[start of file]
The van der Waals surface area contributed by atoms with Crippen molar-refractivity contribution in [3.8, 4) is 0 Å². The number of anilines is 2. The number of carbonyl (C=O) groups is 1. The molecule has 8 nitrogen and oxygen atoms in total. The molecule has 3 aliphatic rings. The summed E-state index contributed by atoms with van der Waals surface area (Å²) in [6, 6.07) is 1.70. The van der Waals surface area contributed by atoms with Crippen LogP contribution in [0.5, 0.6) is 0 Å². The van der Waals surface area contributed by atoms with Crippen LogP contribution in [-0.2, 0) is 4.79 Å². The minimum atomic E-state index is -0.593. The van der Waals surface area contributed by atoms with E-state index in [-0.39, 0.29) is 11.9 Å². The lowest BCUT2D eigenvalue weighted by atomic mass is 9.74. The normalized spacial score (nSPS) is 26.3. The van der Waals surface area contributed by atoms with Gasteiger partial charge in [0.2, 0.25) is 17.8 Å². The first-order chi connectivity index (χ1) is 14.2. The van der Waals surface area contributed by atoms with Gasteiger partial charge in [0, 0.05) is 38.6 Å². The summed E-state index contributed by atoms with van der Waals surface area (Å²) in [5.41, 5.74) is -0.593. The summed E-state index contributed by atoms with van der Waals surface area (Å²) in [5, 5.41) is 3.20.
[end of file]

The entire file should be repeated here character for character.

The van der Waals surface area contributed by atoms with Crippen molar-refractivity contribution in [3.8, 4) is 0 Å². The number of anilines is 2. The number of carbonyl (C=O) groups is 1. The molecule has 8 nitrogen and oxygen atoms in total. The molecule has 3 aliphatic rings. The summed E-state index contributed by atoms with van der Waals surface area (Å²) in [6, 6.07) is 1.70. The van der Waals surface area contributed by atoms with Crippen LogP contribution in [0.5, 0.6) is 0 Å². The van der Waals surface area contributed by atoms with Crippen LogP contribution in [-0.2, 0) is 4.79 Å². The minimum atomic E-state index is -0.593. The van der Waals surface area contributed by atoms with E-state index in [-0.39, 0.29) is 11.9 Å². The lowest BCUT2D eigenvalue weighted by atomic mass is 9.74. The normalized spacial score (nSPS) is 26.3. The van der Waals surface area contributed by atoms with Gasteiger partial charge in [0.2, 0.25) is 17.8 Å². The first-order chi connectivity index (χ1) is 14.2. The van der Waals surface area contributed by atoms with Gasteiger partial charge in [0, 0.05) is 38.6 Å². The summed E-state index contributed by atoms with van der Waals surface area (Å²) in [5.41, 5.74) is -0.593. The summed E-state index contributed by atoms with van der Waals surface area (Å²) in [5, 5.41) is 3.20.